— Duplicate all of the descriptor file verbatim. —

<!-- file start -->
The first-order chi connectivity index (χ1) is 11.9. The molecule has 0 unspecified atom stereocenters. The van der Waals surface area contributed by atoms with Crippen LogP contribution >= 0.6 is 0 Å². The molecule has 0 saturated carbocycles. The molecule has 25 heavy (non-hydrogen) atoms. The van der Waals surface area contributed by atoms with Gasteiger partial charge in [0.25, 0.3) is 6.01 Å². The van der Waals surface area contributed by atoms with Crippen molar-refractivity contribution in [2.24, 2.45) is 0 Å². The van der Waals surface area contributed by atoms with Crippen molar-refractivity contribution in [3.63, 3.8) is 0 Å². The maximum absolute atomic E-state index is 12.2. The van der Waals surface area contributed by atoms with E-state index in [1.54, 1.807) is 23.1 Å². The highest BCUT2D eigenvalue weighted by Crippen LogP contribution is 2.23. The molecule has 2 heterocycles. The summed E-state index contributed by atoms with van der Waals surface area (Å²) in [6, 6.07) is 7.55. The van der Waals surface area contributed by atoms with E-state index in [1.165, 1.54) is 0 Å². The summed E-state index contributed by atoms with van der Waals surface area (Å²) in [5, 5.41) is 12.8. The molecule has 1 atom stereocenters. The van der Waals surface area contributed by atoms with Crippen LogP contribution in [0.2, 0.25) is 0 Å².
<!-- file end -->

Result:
The first-order chi connectivity index (χ1) is 11.9. The molecule has 0 unspecified atom stereocenters. The van der Waals surface area contributed by atoms with Crippen LogP contribution >= 0.6 is 0 Å². The molecule has 0 saturated carbocycles. The molecule has 25 heavy (non-hydrogen) atoms. The van der Waals surface area contributed by atoms with Gasteiger partial charge in [0.25, 0.3) is 6.01 Å². The van der Waals surface area contributed by atoms with Crippen molar-refractivity contribution in [2.24, 2.45) is 0 Å². The van der Waals surface area contributed by atoms with Crippen molar-refractivity contribution in [3.63, 3.8) is 0 Å². The maximum absolute atomic E-state index is 12.2. The van der Waals surface area contributed by atoms with E-state index in [1.54, 1.807) is 23.1 Å². The highest BCUT2D eigenvalue weighted by Crippen LogP contribution is 2.23. The molecule has 2 heterocycles. The summed E-state index contributed by atoms with van der Waals surface area (Å²) in [6, 6.07) is 7.55. The van der Waals surface area contributed by atoms with E-state index in [1.165, 1.54) is 0 Å². The summed E-state index contributed by atoms with van der Waals surface area (Å²) in [5, 5.41) is 12.8. The molecule has 1 atom stereocenters. The van der Waals surface area contributed by atoms with Crippen LogP contribution in [0.2, 0.25) is 0 Å².